A family trip is an exciting adventure but it can often be overshadowed by the trepidation of how, or if your children will cope with the journey. If you get it right, travelling can be fun and memorable. If you get it wrong, travelling can be stressful and exhausting. What will determine the type of experience you have will come down to how much preparation you are willing to do ahead of your journey.
Here are a few ideas of how to make your journey stress free, ensuring both you and your children arrive at your destination happy and ready for the next step of your adventure.
Things to do before travelling
There’s always a lot to do before you go away. Some things can be left until the week before you travel, but other things such as travel documentation, passports, visas, international driver’s license, airport parking etc should be organised in advance. As a general guide it typically takes three weeks to arrange a passport, so double check all your family’s passports are in date and valid for your journey.
The week before you travel focus on tying up any loose ends at work, getting your house in order (so it’s a pleasure to walk back into your house when you return), check your luggage allowance (if applicable) and pack your bags. Involve your children as much as possible. Allow them to choose some of the clothes or toys they want to take and let them pack them into their own suitcase.
The day of travel
Keep the day of travel as relaxed as possible. Make sure everyone knows what time you are leaving and what they are responsible for. Keep some time free to talk to your children about what the day involves and what things they might do and see during their journey. Pack a separate bag with a few of your children’s favourite toys in, so they are easily accessible should they be needed. Pack snacks that are easy to eat whilst sitting down and aren’t going to leave your child in a sticky mess. Add in a few new comics, sticker books or colouring pens to help keep your children occupied should there be any waiting around.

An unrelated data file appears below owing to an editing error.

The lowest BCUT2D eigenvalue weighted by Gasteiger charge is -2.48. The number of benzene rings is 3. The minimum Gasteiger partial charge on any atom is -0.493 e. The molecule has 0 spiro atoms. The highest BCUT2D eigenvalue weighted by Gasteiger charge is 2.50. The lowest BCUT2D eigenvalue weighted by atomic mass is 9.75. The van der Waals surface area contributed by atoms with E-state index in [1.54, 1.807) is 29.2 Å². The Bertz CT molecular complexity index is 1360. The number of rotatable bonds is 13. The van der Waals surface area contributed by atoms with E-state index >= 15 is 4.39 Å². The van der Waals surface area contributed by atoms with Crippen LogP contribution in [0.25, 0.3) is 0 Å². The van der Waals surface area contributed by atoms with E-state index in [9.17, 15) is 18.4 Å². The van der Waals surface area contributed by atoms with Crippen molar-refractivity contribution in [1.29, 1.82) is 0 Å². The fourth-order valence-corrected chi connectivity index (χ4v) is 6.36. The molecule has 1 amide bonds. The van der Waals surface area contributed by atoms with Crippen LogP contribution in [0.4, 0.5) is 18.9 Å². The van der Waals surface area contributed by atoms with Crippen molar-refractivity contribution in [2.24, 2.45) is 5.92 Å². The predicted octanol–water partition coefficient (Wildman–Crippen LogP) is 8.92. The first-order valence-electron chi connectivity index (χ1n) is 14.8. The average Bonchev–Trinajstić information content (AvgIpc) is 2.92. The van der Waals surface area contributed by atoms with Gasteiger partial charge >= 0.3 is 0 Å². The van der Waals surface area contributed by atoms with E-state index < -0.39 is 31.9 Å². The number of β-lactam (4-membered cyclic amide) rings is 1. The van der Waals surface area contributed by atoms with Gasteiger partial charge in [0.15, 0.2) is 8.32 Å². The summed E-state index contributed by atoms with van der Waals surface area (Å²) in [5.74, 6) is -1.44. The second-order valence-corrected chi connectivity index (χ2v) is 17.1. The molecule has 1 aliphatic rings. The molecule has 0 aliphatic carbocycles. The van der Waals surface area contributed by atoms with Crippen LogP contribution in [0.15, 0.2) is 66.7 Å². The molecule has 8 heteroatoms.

Give your child a list of things they are responsible for on the day. This might include carrying their own bag or teddy, keeping an eye out for the aeroplanes, looking out for the flight number or trying to spot the biggest suitcase.
Travelling to the airport
Ensure you book your airport parking in advance. Bookings can often be made up to 12 months in advance but it is sometimes possible to book on the day. The more in advance you book, the better deal you’re likely to secure.
Make sure you have plenty of things organised for the children to do in the car on the way to the airport. This may be fun family games which allow everyone to join in such as I spy or the alphabet game, or it could be individual activities such as a games console or reading a comic. Pack some drinks and snacks that are just for the car journey, opt for bottles instead of cartons which can be easily spilt and choose snacks which are easy to eat in the car.
Book an airport hotel
If finances allow, then consider the option of booking an airport hotel the night before your departure. This option removes any worry over traffic jams and missed flights. It also makes it fun for the children by starting their trip one day early and gives you all the opportunity to have a relaxed start to the day. Try to pack everything you’ll need for your overnight stay in one bag so you don’t have to repack your suitcase in the morning.
Arriving at the airport
Many airports have special facilities for those passengers travelling with children. Facilities include things such as family friendly restaurants, kids zones (play areas and TV’s), porters to help with your luggage, family assistance lanes (extra wide security lanes to allow for pushchairs) and baby changing facilities.
On the plane
Once you have boarded the plane make sure you have everything that your children will need during the journey in easy reach. This includes toys, games, snacks, wet wipes, sticker books, spare nappies etc.
Children can be sensitive to the air pressure during takeoff. Sucking on a dummy or lolly pop will often help relieve any inner ear pain, and can act as a good distraction if they seem restless.
If you’re flying during the day and you have access to a window, try to point out interesting things that your children can see. Many flights have in-flight entertainment films that are suitable for young children, so if you need your child to sit still for a while then investing in a pair of headphones may be a good idea.
The important thing to remember is that travelling can be fun; the key is to keep your children involved at each stage of the journey. This helps them feel important and helps keep them entertained. If everyone is calm and relaxed whilst travelling then it’s a good start to your holiday.